# Derivation of the Yang-Mills 3 gauge boson vertex

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• takunitoche
In summary, the conversation discusses the derivation of the three gauge-boson-vertex in Yang-Mills theories. The relevant interaction term in the Lagrangian is rewritten using the total asymmetry of the structure constants. The conversation then moves on to consider a diagram from Peskin & Schroeder and the issue of determining which gauge field momentum appears from which derivative. The answer to this problem is given as a Feynman rule with six terms, which can be obtained by collecting the six possibilities for connecting the fields in an appropriate manner.
takunitoche
TL;DR Summary
I can't seem to derive the vertex rules from the Yang-Mills lagrangian. I struggle to properly identify the origin of each momentum and the indices associated.
Hello everyone,

I am stuck in the derivation of the three gauge-boson-vertex in Yang-Mills theories. The relevant interaction term in the Lagrangian is$$\mathcal{L}_{YM} \supset g \,f^{ijk}A_{\mu}{}^{(j)} A_{\nu}{}^{(k)} \partial^{\mu} A^{\nu}{}^{(i)}$$

I have rewritten this term using the total asymmetry of the structure constants:

$$\mathcal{L}_{YM} \supset \dfrac{g}{6} f^{ijk} \left[ A_{\mu}{}^{(j)} A_{\nu}{}^{(k)} (\partial^{\mu} A^{\nu}{}^{(i)} - \partial^{\nu} A^{\mu}{}^{(i)}) + A_{\mu}{}^{(i)} A_{\nu}{}^{(k)} (\partial^{\mu} A^{\nu}{}^{(j)} - \partial^{\nu} A^{\mu}{}^{(j)}) + A_{\mu}{}^{(k)} A_{\nu}{}^{(i)} (\partial^{\mu} A^{\nu}{}^{(j)} - \partial^{\nu} A^{\mu}{}^{(j)})\right]$$Now consider the following diagram (from Peskin & Schroeder, section 16.1): View attachment 250501

This is where I'm stuck: I know that the derivative of the field will make the momenta appear in the expression. The problem is that I do not understand which gauge field momentum appears from which derivative, and how to go from this expression to the answer, which is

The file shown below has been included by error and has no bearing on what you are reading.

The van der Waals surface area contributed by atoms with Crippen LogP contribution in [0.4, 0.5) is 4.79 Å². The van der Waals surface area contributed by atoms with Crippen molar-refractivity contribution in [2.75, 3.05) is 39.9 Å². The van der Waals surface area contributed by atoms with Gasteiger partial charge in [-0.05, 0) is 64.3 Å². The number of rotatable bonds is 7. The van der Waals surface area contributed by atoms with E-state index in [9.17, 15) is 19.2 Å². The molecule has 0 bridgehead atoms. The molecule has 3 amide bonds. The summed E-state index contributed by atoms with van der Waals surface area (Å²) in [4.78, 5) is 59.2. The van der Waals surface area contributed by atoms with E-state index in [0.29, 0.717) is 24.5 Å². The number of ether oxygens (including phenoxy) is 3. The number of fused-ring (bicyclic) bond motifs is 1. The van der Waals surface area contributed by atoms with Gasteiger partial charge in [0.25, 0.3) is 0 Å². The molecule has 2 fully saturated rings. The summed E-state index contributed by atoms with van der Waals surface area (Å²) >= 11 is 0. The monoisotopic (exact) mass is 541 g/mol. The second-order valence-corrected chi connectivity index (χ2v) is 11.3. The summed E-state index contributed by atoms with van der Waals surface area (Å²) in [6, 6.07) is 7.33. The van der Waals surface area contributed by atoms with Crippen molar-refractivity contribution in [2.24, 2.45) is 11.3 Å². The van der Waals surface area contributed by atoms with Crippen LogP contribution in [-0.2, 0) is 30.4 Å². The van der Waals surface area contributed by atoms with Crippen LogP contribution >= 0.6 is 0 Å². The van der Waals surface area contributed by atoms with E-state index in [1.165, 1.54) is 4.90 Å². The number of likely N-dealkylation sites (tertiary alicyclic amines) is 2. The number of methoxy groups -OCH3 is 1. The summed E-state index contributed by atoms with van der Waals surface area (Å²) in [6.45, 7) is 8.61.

$$g f^{abc} \left[ g^{\mu \nu} (k-p)^\rho + g^{\nu \rho} (p-q)^\mu + g^{\rho \mu} (q-k)^\nu \right]$$

where the momenta and indices are taken according to the attached diagram.

In all honesty, writing out the anti-symmetrization explicitly will not help you much, it will rather serve to complicate things.

The main thing to keep in mind here is that there are three different possibilities for which field to connect to the derivative term. Each of these possibilities contribute with its own term to the Feynman rule - where the momentum is the momentum corresponding to that possibility - and in each of these possibilities you have two different possibilities for connecting the other fields so in total you have six terms. Just collecting these six terms in an appropriate manner should give you the correct Feynman rule.

## 1. What is the Yang-Mills 3 gauge boson vertex?

The Yang-Mills 3 gauge boson vertex is a mathematical framework used in particle physics to describe the interactions between three gauge bosons, which are particles that mediate the fundamental forces of nature.

## 2. How was the Yang-Mills 3 gauge boson vertex derived?

The derivation of the Yang-Mills 3 gauge boson vertex is based on the Yang-Mills theory, which was developed in the 1950s by physicists Chen Ning Yang and Robert Mills. It involves complex mathematical calculations and relies on the principles of gauge symmetry and quantum field theory.

## 3. What is the significance of the Yang-Mills 3 gauge boson vertex in physics?

The Yang-Mills 3 gauge boson vertex is a crucial component of the Standard Model of particle physics, which is the most successful theory we have to describe the fundamental particles and forces in the universe. It helps to explain the behavior of the strong and weak nuclear forces, and it has been confirmed by numerous experiments.

## 4. Can the Yang-Mills 3 gauge boson vertex be applied to other theories besides the Standard Model?

Yes, the Yang-Mills 3 gauge boson vertex has been successfully applied to other theories, such as the electroweak theory, which unifies the electromagnetic and weak nuclear forces. It is also used in theories that attempt to go beyond the Standard Model, such as supersymmetry and grand unified theories.

## 5. Are there any current research or developments related to the Yang-Mills 3 gauge boson vertex?

Yes, there is ongoing research in the field of quantum field theory to better understand the Yang-Mills 3 gauge boson vertex and its implications for particle physics. There is also ongoing experimental work to test the predictions of the Standard Model and search for new particles and interactions that may involve the Yang-Mills 3 gauge boson vertex.

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